Carbon Monoxide

Recently, using a sensitive Carbon Monoxide detector, I discovered that using the heater in my SR22 resulted in unacceptable levels of CO in the cabin. This is certainly NOT unique to Cirrus aircraft.

I’m posting here as a reminder to all that CO is a serious and potentially deadly problem for the General Aviation fleet. Some references follow…

Air Safety Foundation Says Carbon Monoxide Accidents Rare But Deadly

Carbon Monoxide Detectors for Aircraft Use

Getting Ready for Winter Operations

CO Experts Model 2002

Learning My Lessons

Marty SR22 N464M


Exactly what levels are you getting in your SR22?


SR22 N258ST #307

Found the link to an FAA STC’d panel mount CO detector (I think). The link is

Unfortunately, it is one of those sites that stresses style over function and my browser balks at some of the java code. Haven’t gotten to the item of interest yet.

Shouldn’t be so hard. Must have been written by a windows devote.



I occasionally get readings of 10-15ppm during slow flight, and got steady 20ppm one time when I left the baggage door open. But I don’t get readings from the heater, so you should definitely get your system checked.

I trained in Katana’s, and they produce ~10-15ppm readings much of the time (DA20-A1’s) since the air intakes are rather close to the exhausts. Once I saw that I never took one above 5000’.

Carrying a sensitive CO detector can be enlightening. I had it go off in a taxi in Bellingham WA. I asked the taxi driver if he got headaches, and he said all the time. I told him he might want to keep the windows open until he had the car checked.

At San Carlos which is located next to Highway 101, when there is a gentle breeze blowing from the freeway direction at rush-hour I get readings of 10-12ppm on the ramp!



In reply to:

Exactly what levels are you getting in your SR22?

In cruise, heater off 0 ppm, heater on 17 ppm and climbing. Seeing that number I shut off the heat and the reading returned to 0 ppm. (For the detector I was using, 0 ppm only means something less than 10 ppm.)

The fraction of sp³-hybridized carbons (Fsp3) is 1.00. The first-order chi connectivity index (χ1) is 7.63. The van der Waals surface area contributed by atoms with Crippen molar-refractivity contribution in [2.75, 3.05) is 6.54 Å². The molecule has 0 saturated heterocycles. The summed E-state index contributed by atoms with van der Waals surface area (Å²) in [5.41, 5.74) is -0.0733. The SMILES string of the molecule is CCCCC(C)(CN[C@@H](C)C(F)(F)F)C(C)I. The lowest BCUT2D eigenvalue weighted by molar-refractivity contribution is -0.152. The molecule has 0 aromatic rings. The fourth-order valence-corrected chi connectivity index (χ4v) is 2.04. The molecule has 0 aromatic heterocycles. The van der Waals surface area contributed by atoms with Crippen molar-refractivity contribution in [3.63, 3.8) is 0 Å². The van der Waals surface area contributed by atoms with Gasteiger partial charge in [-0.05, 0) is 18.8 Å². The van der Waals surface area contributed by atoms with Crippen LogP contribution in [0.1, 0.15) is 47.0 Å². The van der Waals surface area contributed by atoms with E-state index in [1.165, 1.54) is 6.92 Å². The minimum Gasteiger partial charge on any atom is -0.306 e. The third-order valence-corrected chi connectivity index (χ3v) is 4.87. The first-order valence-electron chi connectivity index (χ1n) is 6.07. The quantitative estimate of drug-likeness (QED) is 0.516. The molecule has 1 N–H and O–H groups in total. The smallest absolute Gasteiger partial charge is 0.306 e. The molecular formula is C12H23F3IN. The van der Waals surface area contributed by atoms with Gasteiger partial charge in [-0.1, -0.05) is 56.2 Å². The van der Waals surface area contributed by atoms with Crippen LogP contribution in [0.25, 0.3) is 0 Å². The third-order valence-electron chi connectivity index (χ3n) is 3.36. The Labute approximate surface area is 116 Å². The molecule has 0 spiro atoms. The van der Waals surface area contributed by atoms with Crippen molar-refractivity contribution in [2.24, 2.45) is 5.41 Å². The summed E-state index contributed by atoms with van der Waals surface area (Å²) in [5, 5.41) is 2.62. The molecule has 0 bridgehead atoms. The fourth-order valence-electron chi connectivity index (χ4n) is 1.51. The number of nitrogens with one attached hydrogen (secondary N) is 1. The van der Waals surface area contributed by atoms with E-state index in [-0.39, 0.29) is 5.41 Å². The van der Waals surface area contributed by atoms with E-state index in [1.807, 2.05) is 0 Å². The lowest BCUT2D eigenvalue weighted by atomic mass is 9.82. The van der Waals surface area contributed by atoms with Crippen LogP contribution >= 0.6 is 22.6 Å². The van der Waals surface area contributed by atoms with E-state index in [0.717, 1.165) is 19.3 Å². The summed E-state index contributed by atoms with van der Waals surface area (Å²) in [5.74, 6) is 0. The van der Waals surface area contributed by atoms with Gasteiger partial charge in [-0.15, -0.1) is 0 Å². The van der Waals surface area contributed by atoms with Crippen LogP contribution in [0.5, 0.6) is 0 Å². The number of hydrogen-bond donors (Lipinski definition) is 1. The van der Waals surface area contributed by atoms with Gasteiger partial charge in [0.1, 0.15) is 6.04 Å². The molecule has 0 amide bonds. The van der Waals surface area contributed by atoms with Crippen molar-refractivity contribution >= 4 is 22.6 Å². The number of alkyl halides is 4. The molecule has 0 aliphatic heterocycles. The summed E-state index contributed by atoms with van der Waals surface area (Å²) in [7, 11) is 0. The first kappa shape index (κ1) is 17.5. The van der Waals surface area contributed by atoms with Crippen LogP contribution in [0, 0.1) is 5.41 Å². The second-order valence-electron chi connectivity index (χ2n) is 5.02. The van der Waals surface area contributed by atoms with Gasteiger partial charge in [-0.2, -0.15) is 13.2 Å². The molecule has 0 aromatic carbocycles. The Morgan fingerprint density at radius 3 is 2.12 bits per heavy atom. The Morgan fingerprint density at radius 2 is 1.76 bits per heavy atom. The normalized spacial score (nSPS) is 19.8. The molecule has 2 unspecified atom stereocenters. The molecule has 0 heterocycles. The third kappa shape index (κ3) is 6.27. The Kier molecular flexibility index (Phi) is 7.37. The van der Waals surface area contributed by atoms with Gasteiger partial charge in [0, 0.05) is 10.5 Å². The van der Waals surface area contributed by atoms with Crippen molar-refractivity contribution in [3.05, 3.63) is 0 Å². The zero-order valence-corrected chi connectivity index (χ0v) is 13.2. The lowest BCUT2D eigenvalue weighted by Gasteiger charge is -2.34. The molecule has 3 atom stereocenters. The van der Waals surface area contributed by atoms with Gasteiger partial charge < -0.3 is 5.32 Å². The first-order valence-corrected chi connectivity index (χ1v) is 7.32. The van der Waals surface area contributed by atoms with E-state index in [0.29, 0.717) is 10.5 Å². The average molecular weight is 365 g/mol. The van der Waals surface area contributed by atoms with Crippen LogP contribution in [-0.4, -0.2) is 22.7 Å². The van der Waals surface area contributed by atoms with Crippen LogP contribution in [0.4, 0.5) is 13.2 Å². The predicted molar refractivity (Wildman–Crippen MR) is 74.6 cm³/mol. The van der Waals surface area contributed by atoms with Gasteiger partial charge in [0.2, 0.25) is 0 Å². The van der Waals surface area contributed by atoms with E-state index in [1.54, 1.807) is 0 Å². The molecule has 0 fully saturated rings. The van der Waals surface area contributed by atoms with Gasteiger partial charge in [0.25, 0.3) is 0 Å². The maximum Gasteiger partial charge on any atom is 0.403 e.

Back on the ground I used the recent max value function on the detector and saw 25 ppm. Note that home CO detectors alarm at something like 70 ppm that has endured for over several hours. But, I like to be conservative and also recognize that being at altitude makes CO even more dangerous (since we already have less O2 available).


What kind of CO detector are you using?

Marty, I’ve also got a CO detector in my 22 and have not yet seen anything show up in flight. If I taxi with the door open and have the detector near the door it alarms almost instantly.
I’ll check and see at what threshold (PPM) the indicator starts to register. It may be 10 ppm like yours (I got mine at Aeromidix as well but it’s a different manufacturer).
Aviation Consumer recently had an article on CO detectors that you should be able to access from their web site if you’re a subscriber. It’s a valuable reference on how much CO is too much.

Thank You Marty.

I am glad you have brought it to our attention. I think this winter we all should install a monitoring unit. Good brain function is important for a good flight!



Senco Sensors Model ONE Low-Level CO Monitor (follow the link in the first sentence :slight_smile: